Education June 27, 2019
#ChangeMakers – Sonia Jaitley believes in helping children with disabilities unlock their strengths
In our final profile in the series #ChangeMakers on principals who are building inclusion in schools, we profile Sonia Jaitley, founder of the Orane School for children with disabilities.
It was when her daughter Udyati was diagnosed with autism that Sonia Jaitley discovered how poorly equipped most mainstream schools are in reaching out to children with developmental disabilities. That triggered the idea to address the gap and eventually led to the launch of Orane Kids School in 2011.
“Orane started off as an evening intervention centre, says Sonia, and “three years later, we decided to launch as a morning school. I found that most schools in Delhi NCR that offered services for special needs kids offered the bare minimum, with bare attention paid to the academic aspect.
This widely held notion that mainstream education is not important for children with disabilities is something Sonia does not subscribe to. A trained psychotherapist, she believes that with the right training, children with disabilities can study on par with other kids. The approach adopted at Orane reflects that. Here the mainstream NCERT syllabus is structured for children with disabilities.
While the NIOS opens doors to children with disabilities at class 3, there are many aspects that need to be addressed before any child is ready to take the exam, says Sonia. “Children with autism, for instance, can take the exams but need the writing skills in place before they sit for them.
The academic system in Orane focuses on subjects like Math, Science and English combined with a strong pre-vocational skills training programme. This way children who are not inclined towards academics have other strengths to build on. This is a different approach from many other centres, where the pre-vocational programme typically kicks in when a child is older.
We have five-year-old’s being taught skills like beading and cooking. In a child that young, the focus would be on pre-cooking stages, for instance. Depending where the learners are at, we have specific individualized education programmes – Sonia Jaitley, Founder, Orane Kids School
It is this personalised approach by a team of trained special educators that makes the school such an attractive prospect for parents like Iti Mukherjee, who has a 10-year-old son with mild autism.
“My son has been going to Orane for the last two-and-a-half years. Before that, he was not doing so well in academics and his speech development was poor. In his previous school, I had signed up for a shadow teacher and I found that only she was working with him, while the other teachers neglected him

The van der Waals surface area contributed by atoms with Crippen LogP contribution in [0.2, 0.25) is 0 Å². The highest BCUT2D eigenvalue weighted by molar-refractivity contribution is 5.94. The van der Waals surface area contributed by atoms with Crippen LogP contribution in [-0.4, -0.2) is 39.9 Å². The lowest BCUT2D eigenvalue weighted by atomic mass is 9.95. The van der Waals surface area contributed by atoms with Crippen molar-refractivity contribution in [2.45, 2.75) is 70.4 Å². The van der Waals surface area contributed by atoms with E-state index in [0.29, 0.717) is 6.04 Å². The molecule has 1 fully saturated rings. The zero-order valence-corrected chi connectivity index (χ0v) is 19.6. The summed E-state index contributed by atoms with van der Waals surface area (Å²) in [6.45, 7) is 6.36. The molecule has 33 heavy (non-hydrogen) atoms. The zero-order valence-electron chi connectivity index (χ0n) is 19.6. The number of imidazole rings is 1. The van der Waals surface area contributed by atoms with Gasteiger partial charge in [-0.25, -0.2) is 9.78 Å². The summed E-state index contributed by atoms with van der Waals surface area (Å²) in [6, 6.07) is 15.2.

Iti’s son has shown significant academic improvement after being a part of Orane. He has also cleared the NIOS. “The special educators here are highly skilled, says Iti, “and the education plan is reviewed every three months. This way the children are regularly assessed, and the plans are re-oriented depending on where the child id at.
A student to teacher ratio of 3:1 is maintained so the approach is intense. “If for instance the children are leaning English, the identification of letters happens everywhere, when the child is learning grooming or cooking, adds Sonia.
It was her daughter’s diagnosis that led Sonia to look at training herself to understand the needs of children with autism in an in- depth manner. This meant going back to the books, joining a forum like Action for Autism, even going to Chicago for some important certifications. “I decided it was time to do something more than simply cribbing.
At Orane, you will find children between ages five to 23. They are taught up to class 10. The approach is to build inclusion by engaging with the mainstream and this is done in multiple ways.
“Like, we teach the students’ siblings how to play and engage with them, explains Sonia. “We can keep talking about how society has to integrate but we also have to teach our kids how to integrate. We cannot build these walls and say the mainstream does not care. Our duty to make sure the mainstream understands.
Getting to this point involved much trial and error. Initially Sonia’s approach was to focus on traditional methods until an experience with Udyati taught her to look at the picture differently.
“My daughter is non-verbal, and I wondered often if I would ever have a conversation with my child, recalls Sonia. One day she stumbled across s video on the Internet of a young girl communicating by typing. “I asked Udi if she would like to type out her name and she took my index finger and made me type ‘Udi’ on my computer. I asked her ‘how did you do this’ and she made me type — ‘Have been watching you’.
That experience led Sonia to look at an approach that focuses on children’s strengths rather than weaknesses. “It made me look at my daughter and people with autism in a whole new light. When I asked Udi if she realized that she was different and how she felt about it, her answer was to take my finger and type out — ‘Life, like ways, are up and down.
Sonia passionately believes that children with autism have a whole world inside of them and they are seeking ways to communicate. “They have different networks; you have to be open to discovering those yourself.
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